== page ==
It didn't seem to be the time for recriminations. Oh, she probably ought to say something-maybe list the kind of things he'd done to her in the past. He'd hunted her in every way imaginable.

But here, now, in this little cavern surrounded by rock, with no one present but the two of them, and no sound but the soft roar and crackle of the fire … all that seemed very far away. Part of a past life. Julian didn't seem like a Shadow Man, didn't seem like a hunter. After all, if he were a predator, he had his quarry right here, exhausted and helpless. He'd never have a better chance. If he wanted her, she wouldn't even be able to put up a fight.

Instead, he was looking at her with those queer dazed eyes, still black with emotion.

"You would have cared if I died," she said slowly.

The eyes searched hers a moment, then looked away.

"You really don't know, do you?" he said in an odd voice.

Jenny said nothing. She pulled herself up a little in the white nest, so she was sitting.

"I've told you how I feel about you."

"Yes. But …" Julian had always said that he was in love with her-but Jenny had never sensed much tenderness in the emotion. She might have said this, but for some reason it seemed-inappropriate-to say it to someone who looked so lost. Like a child waiting for a blow. "But I've never understood why."

"Haven't you." It wasn't even a question.

"We're so different." Madness to be talking about this. But they were both looking at each other, now, quietly, as they had never sat and looked before. Eyes unwavering-but without challenge. It meant something to look into someone's eyes this long, Jenny thought. She shouldn't be doing it.

But of course she had wondered, she had wondered from the beginning what he could possibly see in her. How he could want her-so much. Enough to watch over her since she was five years old, to pierce the veil between the worlds to come after her, to hunt her and stalk her as if he thought about nothing else.

"Why, Julian?" she said softly.

"Would you like a list?" His face was completely blank, his voice clipped and emotionless.


"Hair like liquid amber, eyes green as the Nile," he said, seeming utterly dispassionate about it. He could have been reading a page of homework assignments. "But it's not the color, really, it's the expression. The way they go so deep and soft when you're thinking."

Jenny opened her mouth, but he was going on.

"Skin that glows, especially when you're excited. A golden sheen all over you."


"But there are lots of beautiful girls. Of course. You're different. There's something inside you that makes you different, a certain kind of spirit. You're -innocent. Sweet, even after everything that's been thrown at you. Gentle, but with a spirit like flame."

"I'm not," Jenny said, almost frightened. "Audrey sometimes says I'm too simple – "

"Simple as light and air-things people take for granted but that they'd die without. People really should think more about that."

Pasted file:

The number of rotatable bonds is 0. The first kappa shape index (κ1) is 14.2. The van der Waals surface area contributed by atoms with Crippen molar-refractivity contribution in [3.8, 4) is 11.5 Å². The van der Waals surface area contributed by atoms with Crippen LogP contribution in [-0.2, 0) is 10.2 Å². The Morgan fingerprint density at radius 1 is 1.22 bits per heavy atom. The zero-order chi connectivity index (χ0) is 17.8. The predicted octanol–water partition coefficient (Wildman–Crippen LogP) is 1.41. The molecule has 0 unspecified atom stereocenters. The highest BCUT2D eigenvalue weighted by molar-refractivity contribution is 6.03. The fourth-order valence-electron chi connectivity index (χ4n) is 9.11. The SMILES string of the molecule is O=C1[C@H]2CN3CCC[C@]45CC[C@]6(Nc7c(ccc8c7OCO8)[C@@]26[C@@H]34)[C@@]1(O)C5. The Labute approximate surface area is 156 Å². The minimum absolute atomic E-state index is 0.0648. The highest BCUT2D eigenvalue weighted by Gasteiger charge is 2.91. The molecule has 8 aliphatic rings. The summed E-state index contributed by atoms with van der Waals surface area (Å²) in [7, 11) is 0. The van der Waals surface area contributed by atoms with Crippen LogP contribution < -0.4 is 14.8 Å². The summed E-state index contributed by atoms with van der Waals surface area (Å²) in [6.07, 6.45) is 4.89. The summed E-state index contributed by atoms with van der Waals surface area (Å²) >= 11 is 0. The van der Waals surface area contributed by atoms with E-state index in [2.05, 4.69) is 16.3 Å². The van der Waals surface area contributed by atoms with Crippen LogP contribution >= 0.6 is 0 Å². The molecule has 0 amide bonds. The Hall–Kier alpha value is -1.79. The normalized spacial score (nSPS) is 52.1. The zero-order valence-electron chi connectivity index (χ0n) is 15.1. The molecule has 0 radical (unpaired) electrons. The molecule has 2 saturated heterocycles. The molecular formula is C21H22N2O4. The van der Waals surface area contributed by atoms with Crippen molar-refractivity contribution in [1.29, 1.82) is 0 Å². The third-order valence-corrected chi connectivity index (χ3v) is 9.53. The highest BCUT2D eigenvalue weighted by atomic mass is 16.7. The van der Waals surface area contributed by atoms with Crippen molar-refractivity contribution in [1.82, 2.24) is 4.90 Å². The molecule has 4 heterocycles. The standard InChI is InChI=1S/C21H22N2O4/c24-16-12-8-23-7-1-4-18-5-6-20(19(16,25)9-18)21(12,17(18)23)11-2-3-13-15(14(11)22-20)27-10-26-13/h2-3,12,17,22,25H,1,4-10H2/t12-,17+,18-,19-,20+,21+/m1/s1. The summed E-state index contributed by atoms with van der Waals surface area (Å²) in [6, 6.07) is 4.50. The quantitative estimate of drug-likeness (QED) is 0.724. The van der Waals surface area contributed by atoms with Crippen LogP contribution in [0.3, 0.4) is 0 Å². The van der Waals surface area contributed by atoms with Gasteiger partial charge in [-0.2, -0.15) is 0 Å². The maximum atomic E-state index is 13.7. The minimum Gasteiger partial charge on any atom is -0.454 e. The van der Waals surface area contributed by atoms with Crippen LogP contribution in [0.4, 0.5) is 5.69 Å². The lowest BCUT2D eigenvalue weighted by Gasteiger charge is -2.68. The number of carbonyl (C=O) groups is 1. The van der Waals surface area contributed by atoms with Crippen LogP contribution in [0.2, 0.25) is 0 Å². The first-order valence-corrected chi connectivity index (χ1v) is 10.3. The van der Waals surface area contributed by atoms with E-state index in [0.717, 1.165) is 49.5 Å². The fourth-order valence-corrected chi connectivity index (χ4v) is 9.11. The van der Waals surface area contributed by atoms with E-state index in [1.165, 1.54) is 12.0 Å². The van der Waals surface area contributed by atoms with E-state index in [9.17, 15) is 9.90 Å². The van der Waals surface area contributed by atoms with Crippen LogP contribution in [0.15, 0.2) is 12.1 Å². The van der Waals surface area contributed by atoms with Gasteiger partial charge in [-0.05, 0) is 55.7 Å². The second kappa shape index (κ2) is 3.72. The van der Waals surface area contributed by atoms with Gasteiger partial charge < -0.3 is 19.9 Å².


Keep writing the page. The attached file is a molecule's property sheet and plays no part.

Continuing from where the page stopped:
Jenny did feel frightened now. This new Julian was dangerous-made her feel weak and dizzy.

"When I first saw you, you were like a flood of sunshine. All the others wanted to kill you. They thought I was crazy. They laughed… ."

He means the other Shadow Men, Jenny thought.

"But I knew, and I watched you. You grew up and got more beautiful. You were so different from anything in my world. The others just watched, but I wanted you. Not to kill or to use up the way-the way they do with humans sometimes here. I needed you."

There was something in his voice now besides clinical dispassion. It was-hunger, Jenny thought, but not the cold, malicious hunger she'd seen in the ancient eyes and the whispering voices of the other Shadow Men. It was as if Julian was hungry for something he'd never had, filled with a crippling need even he didn't understand.

"I couldn't see anything else, couldn't hear anything else. All I could think about was you. I wouldn't let anyone else hurt you, ever. I knew I had to have you, no matter what happened. They said I was crazy with love."

He had gotten up and walked away to the edge of the firelight. As he stood there, Jenny seemed to see him for the first time, looking at him with new eyes. And he looked-small. Small and almost vulnerable.

Nothing in the universe was moving except her heart, and that was shaking her body.

She had never thought about what the other Shadow Men might say to Julian. She knew he was the youngest of a very old race, but she'd never thought about his life at all, or his point of view. She hadn't thought about him having a point of view.

"What's it like, being-" She hesitated.

"Being a Shadow Man? Watching from the dark places everything happening on the worlds that aren't full of shadows? Earth has colors, you know, that you never find here."

"But-you can make anything you want. You can create it."

"It's not the same. Things fade here. They don't last."

"But why do you stay here, then? Instead of just watching us, you could-" Jenny stopped again. God, what was she saying? Inviting the Shadow Men to her own world? She took a deep breath. "If you could change-"